Five hours after it began work Thursday morning, a masonry crew had still not found a time capsule believed to exist under the Robert E. Lee statue’s pedestal.
The workers are continuing to examine the stones’ contents and are preparing to place a new time capsule in the north east corner of the 40-foot pedestal. The statue of Lee, which was unveiled in 1890 and sat on top of the pedestal, was removed Wednesday morning.
There is scant evidence suggesting workers placed a time capsule under the pedestal in 1887, but there’s no guarantee it’s there. The only evidence of its existence is a newspaper article and an X-ray revealing a void in the stone. But the statue’s blueprints don’t show it.
The 1887 article, published in The Richmond Dispatch - a predecessor of this publication - stated that the old time capsule contained 60 objects largely related to the Confederacy. The list of contents includes a picture of Abraham Lincoln lying in his coffin, a collection of Confederate buttons, a guide to Richmond with a map of the city, three bullets, a piece of shell and a Minie ball lodged in a piece of wood from a Fredericksburg battle field.
Workers reached the void Thursday morning, but apparently the capsule is not in that particular void, said Clark Mercer, Gov. Ralph Northam’s chief of staff.
“It’s not the void they hoped it would be,” Mercer said.
The void apparently was used to help place the stone in 1887, which was the first piece of the stone work on the monument. The rest of the pedestal was constructed around it.
There’s still a chance the capsule is lower in the stone or underground, said Dale Brumfield, an author and historian who has studied the capsule’s history.
Workers have already moved 3,000 pounds of stone, cutting two blocks from the base’s corner and picking them up with a forklift. The words “Black and brown unity” had been spray painted where the granite stones were cut.
A Connecticut-based company, Summit Masonry & Building Restoration, is working to excavate the capsule. Summit also removed the other Confederate statues along Monument Avenue.
If the time capsule is discovered, it will be taken to the Virginia Department of Historic Resources for opening. But Brumfield estimates there’s a 90% chance its contents have been ruined by water seeping into the box.
One worker used a saw to cut a hole into one of the blocks for the placement of the new time capsule, whose contents were recently announced by Northam’s office.
Richmond sculptor Paul DiPasquale designed a 12 by 6 by 6 stainless steel box to house the artifacts. The box was sealed with silicone and pumped with argon to prevent water and air damage. The new time capsule will go where the old one is believed to exist, and there are no plans to identify it with a sign.
If the pedestal is eventually removed and a new statue or work of art is placed in the circle, the capsule will be buried underground at that location, said Tori Noles Feyrer, a member of the governor’s staff.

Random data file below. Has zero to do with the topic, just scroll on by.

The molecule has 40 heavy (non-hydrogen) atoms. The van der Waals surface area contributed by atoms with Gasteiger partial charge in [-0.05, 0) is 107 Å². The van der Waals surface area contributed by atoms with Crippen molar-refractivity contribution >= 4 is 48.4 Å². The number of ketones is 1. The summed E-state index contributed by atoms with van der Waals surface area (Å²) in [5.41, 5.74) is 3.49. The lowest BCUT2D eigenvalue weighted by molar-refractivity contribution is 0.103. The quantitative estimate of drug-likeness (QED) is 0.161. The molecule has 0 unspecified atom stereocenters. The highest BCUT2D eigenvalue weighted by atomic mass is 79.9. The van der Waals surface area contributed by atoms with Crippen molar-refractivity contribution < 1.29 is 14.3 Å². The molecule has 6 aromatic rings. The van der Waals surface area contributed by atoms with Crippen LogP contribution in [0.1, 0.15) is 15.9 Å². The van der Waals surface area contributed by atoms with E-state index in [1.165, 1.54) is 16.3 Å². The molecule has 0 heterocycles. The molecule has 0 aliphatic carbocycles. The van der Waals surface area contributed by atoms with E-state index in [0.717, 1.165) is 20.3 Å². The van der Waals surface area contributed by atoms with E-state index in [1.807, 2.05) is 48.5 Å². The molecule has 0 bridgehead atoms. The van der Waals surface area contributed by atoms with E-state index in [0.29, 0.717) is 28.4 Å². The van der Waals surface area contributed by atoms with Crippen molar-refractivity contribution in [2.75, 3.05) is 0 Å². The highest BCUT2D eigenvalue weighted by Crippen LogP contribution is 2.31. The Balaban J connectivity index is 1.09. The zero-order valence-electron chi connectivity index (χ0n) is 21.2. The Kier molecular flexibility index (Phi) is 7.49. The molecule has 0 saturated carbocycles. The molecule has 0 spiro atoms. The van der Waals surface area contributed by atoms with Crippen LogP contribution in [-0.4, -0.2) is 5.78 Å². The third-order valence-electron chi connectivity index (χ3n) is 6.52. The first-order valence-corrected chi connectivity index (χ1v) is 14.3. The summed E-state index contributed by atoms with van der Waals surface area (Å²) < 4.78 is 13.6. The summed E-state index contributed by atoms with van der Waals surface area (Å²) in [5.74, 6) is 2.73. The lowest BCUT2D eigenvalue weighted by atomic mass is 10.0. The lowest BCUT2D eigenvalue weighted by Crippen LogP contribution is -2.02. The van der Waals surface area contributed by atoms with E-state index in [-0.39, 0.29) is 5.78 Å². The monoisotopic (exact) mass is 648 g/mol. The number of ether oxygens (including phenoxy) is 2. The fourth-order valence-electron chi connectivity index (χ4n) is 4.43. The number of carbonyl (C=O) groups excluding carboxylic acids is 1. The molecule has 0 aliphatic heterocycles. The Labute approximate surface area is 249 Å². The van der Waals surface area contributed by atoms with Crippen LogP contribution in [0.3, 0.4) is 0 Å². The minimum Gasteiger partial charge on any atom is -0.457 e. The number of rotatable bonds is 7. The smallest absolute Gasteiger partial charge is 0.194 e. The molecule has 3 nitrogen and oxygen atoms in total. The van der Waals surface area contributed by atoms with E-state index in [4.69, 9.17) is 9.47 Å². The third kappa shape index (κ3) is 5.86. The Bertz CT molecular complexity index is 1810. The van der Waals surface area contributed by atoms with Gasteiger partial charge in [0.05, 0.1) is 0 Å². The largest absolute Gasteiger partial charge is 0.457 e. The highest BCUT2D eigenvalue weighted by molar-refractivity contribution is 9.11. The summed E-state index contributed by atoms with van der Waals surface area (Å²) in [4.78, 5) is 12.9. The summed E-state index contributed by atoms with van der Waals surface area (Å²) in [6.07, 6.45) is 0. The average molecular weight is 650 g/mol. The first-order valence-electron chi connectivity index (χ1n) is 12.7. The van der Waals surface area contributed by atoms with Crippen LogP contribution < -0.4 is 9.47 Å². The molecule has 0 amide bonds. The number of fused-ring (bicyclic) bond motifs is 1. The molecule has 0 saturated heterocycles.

The state has tasked the Virginia Museum of Fine Arts and the city of Richmond to reimagine Monument Avenue and a concept is due Sept. 1, 2022. The state won’t remove the pedestal until after the VMFA has completed its project.
First Lady Pamela Northam and Meryem Karad, a member of the governor’s staff, carried the box to the circle Thursday morning. A 16-member committee that chose its contents wanted to display images of COVID, the Black Lives Matter protests and equity and inclusivity.
They chose prayer beads from a person who died of COVID, an expired vial of Pfizer vaccine, a steel railroad spike found in Richmond’s African Ancestral Burial Ground, a photo of a Black ballerina standing under the Lee statue and the Richmond Times-Dispatch’s Michael Paul Williams’ signed collection of Pulitzer Prize-winning columns on dismantling the legacy of the Confederacy in its former capital.
“How do you capture a moment in time?” Northam said. “Today we leave a small message of hope for future generations.”
Kimberly Wilson, the great, great niece of newspaper editor John Mitchell Jr., attended Thursday’s event. Mitchell, who was born enslaved and became editor of the Richmond Planet, wrote that Black workers constructed the Lee statue, and if it were ever taken down, they should be there to take it down.
“I think he got it right,” Wilson said Thursday. “He tried to sound that alarm.”
Wilson, 57, grew up in Richmond, and as a kid, she didn’t understand the significance of the Confederate statues, though her parents tried to explain it. As she got older, the statues bothered her more and more. She called Thursday’s events a “next step forward.”
The state hasn’t decided when it will remove the black perimeter fence it installed in January, Mercer said. It did plan to remove Thursday the outer fence that was erected recently to keep observers at a distance as the statue was disassembled.
There’s now a safety concern for visitors to the circle, because workers removed four steps from the northern end of the pedestal, and it’s unclear when they will be replaced.